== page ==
Abstract: | |||

===November 23, CANCELLED FOR THANKSGIVING=== | |||

===November 30, Speaker TBA=== | |||

Title: | |||

Abstract: | |||

===December 7, Speaker TBA=== | |||

Title: | |||

Abstract: | |||

===December 14, Maybe Cancelled?=== |

## Latest revision as of 22:24, 25 October 2023

The AMS Student Chapter Seminar (aka Donut Seminar) is an informal, graduate student seminar on a wide range of mathematical topics. The goal of the seminar is to promote community building and give graduate students an opportunity to communicate fun, accessible math to their peers in a stress-free (but not sugar-free) environment. Pastries (usually donuts) will be provided.

**When:**Wednesdays, 3:30 PM – 4:00 PM**Where:**Van Vleck, 9th floor lounge (unless otherwise announced)**Organizers:**Ivan Aidun, Kaiyi Huang, Ethan Schondorf

Everyone is welcome to give a talk. To sign up, please contact one of the organizers with a title and abstract. Talks are 25 minutes long and should avoid assuming significant mathematical background beyond first-year graduate courses.

The schedule of talks from past semesters can be found here.

## Fall 2023

### September 7, Alex Mine

Title: My Favorite Fact about Continued Fractions

### September 14, Mei Rose Connor

Title: All Things Necessary and Possible: an introduction to the Kripke semantics of modal logic

Abstract: Modal logic is a branch of formal logic with far–reaching applications to fields such as philosophy, mathematics, computer science, and other parts of logic itself. It deals with which propositions, some of which are necessarily true (in the words of philosophy, a priori) and some of which are possibly true (analogously, a posteriori). But this will not be a philosophy talk. This talk will cover the notation, syntax, and one choice of semantics for modal logic known as the Kripke semantics. The Kripke semantics is a powerful tool that allows us to make connections between modal statements and first–order (or higher–order) logic ones. Along the way, the talk will explore how the simple symbols □ and ♢ can help to model ethics, represent the knowledge of individuals and even lead to an elegant gateway into the First Incompleteness result.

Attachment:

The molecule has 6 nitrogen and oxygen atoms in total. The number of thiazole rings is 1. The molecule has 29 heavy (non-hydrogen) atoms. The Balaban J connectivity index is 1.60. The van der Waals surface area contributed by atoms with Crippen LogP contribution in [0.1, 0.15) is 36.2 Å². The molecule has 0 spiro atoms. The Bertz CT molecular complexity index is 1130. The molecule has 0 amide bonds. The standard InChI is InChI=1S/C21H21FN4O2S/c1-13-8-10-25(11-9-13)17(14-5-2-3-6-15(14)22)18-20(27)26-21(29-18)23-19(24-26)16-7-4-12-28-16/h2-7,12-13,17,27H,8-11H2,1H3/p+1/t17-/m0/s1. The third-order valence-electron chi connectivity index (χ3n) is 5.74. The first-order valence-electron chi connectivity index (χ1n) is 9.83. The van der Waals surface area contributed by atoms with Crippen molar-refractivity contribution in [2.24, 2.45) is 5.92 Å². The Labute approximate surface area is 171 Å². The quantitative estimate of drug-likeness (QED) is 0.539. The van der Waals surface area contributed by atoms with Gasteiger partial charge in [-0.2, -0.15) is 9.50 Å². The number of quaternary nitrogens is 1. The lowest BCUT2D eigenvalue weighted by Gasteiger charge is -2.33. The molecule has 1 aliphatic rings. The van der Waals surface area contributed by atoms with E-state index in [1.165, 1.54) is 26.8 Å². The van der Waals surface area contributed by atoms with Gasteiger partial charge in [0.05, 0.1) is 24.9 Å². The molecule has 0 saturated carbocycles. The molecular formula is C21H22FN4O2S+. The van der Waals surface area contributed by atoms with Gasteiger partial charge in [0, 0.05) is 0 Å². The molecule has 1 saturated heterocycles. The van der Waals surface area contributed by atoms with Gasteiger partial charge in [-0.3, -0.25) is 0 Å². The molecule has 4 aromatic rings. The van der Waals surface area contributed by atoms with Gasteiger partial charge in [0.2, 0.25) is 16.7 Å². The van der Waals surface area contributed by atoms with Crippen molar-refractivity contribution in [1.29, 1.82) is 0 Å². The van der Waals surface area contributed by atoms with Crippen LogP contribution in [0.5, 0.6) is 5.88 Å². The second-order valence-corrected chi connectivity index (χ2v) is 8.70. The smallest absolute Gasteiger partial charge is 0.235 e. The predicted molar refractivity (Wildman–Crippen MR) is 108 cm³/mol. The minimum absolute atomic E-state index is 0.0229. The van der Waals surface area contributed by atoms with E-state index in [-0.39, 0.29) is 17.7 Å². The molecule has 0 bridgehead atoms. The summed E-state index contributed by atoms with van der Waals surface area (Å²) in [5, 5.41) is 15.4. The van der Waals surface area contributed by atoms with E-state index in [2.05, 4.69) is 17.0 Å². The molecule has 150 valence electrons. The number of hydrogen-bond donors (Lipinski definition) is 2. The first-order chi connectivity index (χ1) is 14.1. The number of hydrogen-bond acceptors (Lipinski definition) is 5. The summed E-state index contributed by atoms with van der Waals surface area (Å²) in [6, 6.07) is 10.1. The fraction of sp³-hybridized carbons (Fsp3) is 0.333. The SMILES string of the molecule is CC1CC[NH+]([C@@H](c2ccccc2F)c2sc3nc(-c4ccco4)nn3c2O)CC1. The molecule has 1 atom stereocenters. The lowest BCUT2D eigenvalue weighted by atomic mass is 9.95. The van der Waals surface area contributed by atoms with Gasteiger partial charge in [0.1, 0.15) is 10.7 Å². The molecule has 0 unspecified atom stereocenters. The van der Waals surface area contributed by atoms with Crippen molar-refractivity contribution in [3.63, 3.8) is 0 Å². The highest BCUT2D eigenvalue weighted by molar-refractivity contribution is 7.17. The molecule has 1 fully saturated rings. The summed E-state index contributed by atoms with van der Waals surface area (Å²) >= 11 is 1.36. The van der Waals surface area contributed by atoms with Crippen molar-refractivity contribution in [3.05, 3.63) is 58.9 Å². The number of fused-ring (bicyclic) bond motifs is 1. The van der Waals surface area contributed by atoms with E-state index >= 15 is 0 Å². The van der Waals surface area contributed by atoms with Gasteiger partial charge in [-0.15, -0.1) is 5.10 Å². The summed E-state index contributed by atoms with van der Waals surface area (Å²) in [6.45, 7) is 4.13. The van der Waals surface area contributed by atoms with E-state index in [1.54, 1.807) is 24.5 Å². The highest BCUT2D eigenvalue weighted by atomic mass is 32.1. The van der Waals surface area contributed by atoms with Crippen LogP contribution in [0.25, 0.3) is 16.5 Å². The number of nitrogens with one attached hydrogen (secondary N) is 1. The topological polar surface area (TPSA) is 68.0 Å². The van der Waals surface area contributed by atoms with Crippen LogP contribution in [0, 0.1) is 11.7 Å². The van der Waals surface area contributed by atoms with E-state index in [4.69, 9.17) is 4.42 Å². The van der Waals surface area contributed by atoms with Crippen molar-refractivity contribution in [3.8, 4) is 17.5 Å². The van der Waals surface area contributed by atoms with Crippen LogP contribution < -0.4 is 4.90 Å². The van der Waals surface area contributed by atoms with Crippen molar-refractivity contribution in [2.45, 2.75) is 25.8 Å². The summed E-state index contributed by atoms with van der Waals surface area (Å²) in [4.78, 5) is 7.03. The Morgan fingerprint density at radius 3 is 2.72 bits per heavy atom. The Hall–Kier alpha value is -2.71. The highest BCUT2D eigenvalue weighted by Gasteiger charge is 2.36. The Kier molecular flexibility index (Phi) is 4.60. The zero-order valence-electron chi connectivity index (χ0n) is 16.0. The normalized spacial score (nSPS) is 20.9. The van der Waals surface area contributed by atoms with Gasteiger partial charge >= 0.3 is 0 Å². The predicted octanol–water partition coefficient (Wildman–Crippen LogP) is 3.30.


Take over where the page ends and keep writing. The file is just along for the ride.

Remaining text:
### September 21, Sun Woo Park

Title: What I did in my military service II (A functorial formulation of deep learning algorithms)

Abstract: Even though deep learning algorithms (say convolutional neural networks, graph neural networks, and attention-transformers) show outstanding performances in executing certain tasks, there are also certain tasks that these algorithms do not perform well. We'll try to give a naive attempt to understand why such problems can occur. Similar to last semester, I will once again recall what I was interested in during the last few months of my 3-year military service in South Korea.

### September 28, Caroline Nunn

Title: Phinary Numbers

Abstract: Everyone and their grandmother knows about binary numbers. But do you know about phinary numbers? In this talk, we will explore the fun consequences of using an irrational number base system. We will define phinary representations of real numbers and explore which real numbers can be written using finite or recurring phinary representations.

### October 5, Gabriella Brown

Title: Topological Entropy in Shift Spaces

Abstract: Entropy is a concept that many STEM disciplines engage with, which results in many different perspectives on what exactly it is. This talk will introduce the perspective of symbolic dynamics by defining shifts of finite type and showing how to compute their topological entropy.

### October 12, Nakid Cordero

Title: How to prove the Riemann Hypothesis: a logician's approach

Abstract: *Hint:* *Prove that you cannot disprove it.*

### October 19, Ari Davidovsky

Title: Using Ultrafilters in Additive Combinatorics

Abstract: The goal of this talk is to introduce the idea of ultrafilters and show how they help us prove some cool results from additive combinatorics. The main result proved will be Hindman's Theorem which states if we partition the natural numbers into finitely many sets then one of these sets A contains an infinite subset B such that the sum of any finitely many distinct elements in B will always be in A.

### October 26, Otto Baier

Title: "Circulant Matrices and the Discrete Fourier Transform"

Abstract: "Have you ever tried to use a finite difference method on a differential equation with periodic boundary conditions and said, 'I wonder how I could find the eigenvalues of this matrix analytically'? No? Well either way, you're going to find out!

### November 2, Speaker TBA

Title:

Abstract:

### November 9, Owen Goff

Title:

Abstract:

### November 16, Speaker TBA

Title:

Abstract:

### November 23, CANCELLED FOR THANKSGIVING

### November 30, Speaker TBA

Title:

Abstract:

### December 7, Speaker TBA

Title:

Abstract: